12th. Aston Villa

Villa’s streamlined squad will need to avoid injuries if it is to build on last season’s progress. The first eleven picks itself, with Agbonlahor and Ashley Young supporting John Carew up front, Reo-Coker, Barry and Petrov manning the pumps in midfield, and Laursen and Mellberg holding the fort at the back. The team has a pleasing shape, but Martin O’Neill will count himself a lucky man indeed if he’s able to field the same eleven every week.

13th. Newcastle United

Big Sam has had the whole summer to prepare his squad for the new season, but he’s still not happy with the players he’s got. Newcastle should be a little tighter at the back now that Titus ‘Calamity’ Bramble has been shipped off to Wigan, but Joey Barton’s injury leaves them looking light in midfield, and Michael Owen and Obafemi Martins have had very little time to work on developing their partnership up front. Need new blood if they are to escape the mid-table quagmire.

14th. Bolton Wanderers

Poor Sammy Lee. The season hasn’t even begun, and critics are already grimly forecasting Bolton’s post-Allardyce demise. Christian Wilhelmsson is an exciting acquisition, but the other new players hardly set the pulse racing, and Lee’s ready admission that Nicolas Anelka is free to join any Champions League club that meets his asking price is hardly a statement of intent.

15th. Middlesbrough

It’s been a fairly uneventful summer at the Riverside. Jeremie Aliadiere looks a poor replacement for Mark Viduka, but Luke Young is a good signing, and with the club’s academy continuing to churn out impressive home-grown talent, Boro fans can look forward to another season of characteristic trundling along at the Riverside.

16th. Wigan Athletic

Chris Hutchings is relishing his first season in charge, and he has invested in tough, proven players who won’t be afraid to get their hands dirty. It won’t be pretty, but it should be reasonably effective. Jason Koumas has a big opportunity to prove his previous reputation as The Best Player Outside the Premiership, and the JJB Stadium is a sufficiently inauspicious location to allow him to go about his business diligently.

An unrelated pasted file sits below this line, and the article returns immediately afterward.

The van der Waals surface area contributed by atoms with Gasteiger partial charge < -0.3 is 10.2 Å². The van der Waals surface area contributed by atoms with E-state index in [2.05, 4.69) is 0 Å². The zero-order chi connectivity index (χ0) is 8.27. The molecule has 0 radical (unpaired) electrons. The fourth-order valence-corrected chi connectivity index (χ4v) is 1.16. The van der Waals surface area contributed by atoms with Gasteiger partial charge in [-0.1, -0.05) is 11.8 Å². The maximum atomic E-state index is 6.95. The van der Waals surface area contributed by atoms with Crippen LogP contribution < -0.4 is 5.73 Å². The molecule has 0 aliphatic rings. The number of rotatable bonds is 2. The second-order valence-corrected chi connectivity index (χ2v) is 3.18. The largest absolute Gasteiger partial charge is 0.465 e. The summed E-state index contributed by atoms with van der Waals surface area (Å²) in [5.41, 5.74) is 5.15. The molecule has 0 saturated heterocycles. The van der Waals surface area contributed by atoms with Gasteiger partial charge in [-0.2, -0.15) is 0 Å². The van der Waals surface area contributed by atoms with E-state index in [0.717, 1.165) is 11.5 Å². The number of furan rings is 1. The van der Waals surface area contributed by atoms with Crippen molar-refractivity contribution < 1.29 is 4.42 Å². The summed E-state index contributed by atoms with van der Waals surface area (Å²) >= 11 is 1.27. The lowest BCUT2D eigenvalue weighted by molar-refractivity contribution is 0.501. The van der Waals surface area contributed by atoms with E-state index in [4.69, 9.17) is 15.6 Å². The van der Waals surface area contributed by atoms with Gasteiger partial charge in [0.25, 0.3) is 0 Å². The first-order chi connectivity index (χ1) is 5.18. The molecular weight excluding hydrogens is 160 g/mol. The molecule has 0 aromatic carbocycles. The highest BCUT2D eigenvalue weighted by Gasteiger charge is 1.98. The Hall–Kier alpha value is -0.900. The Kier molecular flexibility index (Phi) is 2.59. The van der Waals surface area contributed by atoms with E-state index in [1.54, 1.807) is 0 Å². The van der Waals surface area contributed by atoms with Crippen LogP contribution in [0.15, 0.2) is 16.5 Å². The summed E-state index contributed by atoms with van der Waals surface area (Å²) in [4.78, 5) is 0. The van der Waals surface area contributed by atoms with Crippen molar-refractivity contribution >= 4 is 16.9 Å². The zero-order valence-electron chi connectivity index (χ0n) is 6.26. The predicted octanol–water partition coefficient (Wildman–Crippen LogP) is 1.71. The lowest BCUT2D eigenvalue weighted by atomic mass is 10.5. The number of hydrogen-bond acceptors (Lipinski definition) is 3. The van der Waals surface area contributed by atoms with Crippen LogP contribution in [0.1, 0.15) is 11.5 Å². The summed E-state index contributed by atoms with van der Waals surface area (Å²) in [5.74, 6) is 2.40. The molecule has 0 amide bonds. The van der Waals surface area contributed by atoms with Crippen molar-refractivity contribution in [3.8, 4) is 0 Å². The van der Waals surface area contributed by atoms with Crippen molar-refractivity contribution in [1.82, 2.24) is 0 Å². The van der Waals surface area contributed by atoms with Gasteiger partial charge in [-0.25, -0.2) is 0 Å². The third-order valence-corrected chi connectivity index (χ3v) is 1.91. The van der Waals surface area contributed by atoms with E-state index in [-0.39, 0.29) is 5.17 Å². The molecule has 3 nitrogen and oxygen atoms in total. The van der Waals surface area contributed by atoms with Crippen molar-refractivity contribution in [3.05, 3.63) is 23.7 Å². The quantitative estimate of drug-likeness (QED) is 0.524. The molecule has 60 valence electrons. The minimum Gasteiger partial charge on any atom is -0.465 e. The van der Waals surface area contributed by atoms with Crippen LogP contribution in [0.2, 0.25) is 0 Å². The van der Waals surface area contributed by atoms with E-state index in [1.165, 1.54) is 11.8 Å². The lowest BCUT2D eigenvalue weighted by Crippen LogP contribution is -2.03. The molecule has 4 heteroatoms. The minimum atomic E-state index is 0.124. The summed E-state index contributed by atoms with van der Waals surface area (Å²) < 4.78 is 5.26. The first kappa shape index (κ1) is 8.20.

17th. Reading

Ah, that tricky second season. As Paul Jewell found out last season, that Premiership first-season mentality is a difficult thing to stretch out over two years. Key man Steve Sidwell has hot-footed it to the Stamford Bridge subs’ bench, and with only the unheralded Kalifa Cisse brought in over the summer, it’s hard to see them repeating last season’s heroics.

18th. Birmingham City

It seems unfair to consign all three promoted teams to relegation, but even with the money they’ve spent they will struggle. Steve Bruce has done better than most in the transfer market, but a lot of his signings are risky, and there’s no guarantee the whole will equal the sum of its parts.

19th. Sunderland

Roy Keane has spent a lot of money, but most of his new players were signed on potential alone. If Michael Chopra can’t adapt quickly enough they will struggle to score goals, and there’s no guarantee last season’s Championship heroes will be able to step up to the plate. Having said that, Keane’s first season in management was such a spectacular success that he might just surprise us all over again. He’ll certainly make sure his team plays the football he wants to see.

20th. Derby County

A predictable prediction, but it’s hard to see anything but a long hard struggle ahead for Billy Davies and Derby. Robert Earnshaw can be relied upon for goals, but it might all be a bit too much for what is a recently assembled and largely inexperienced squad.

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3 Responses to “2007-2008 Premiership Predictions”


  1. This has got to be a wind up!
    Fulham 10th? Newcastle 13th with the players theyve signed?

    Stop, no really, I am bereft of ribs.

  2. Tom Williams Says:

    “Newcastle 13th with the players theyve signed?”

    Mark Viduka, Joey Barton (injured), David Rozenhal and Geremi were the only players Newcastle had signed when I wrote this.

    Of these, only Barton is a genuinely impressive signing, and I can’t see Alan Smith and Claudio Capaca selling any extra season tickets either.


  3. With respect, Cacapa is a quality Brazilian centre half, while Enrique is a bright up and coming Spanish full back. Defence has always been their Achilles heel. Agree with most of your summaries though I think Fulham will struggle and I cant see Sunderland going down under Keane.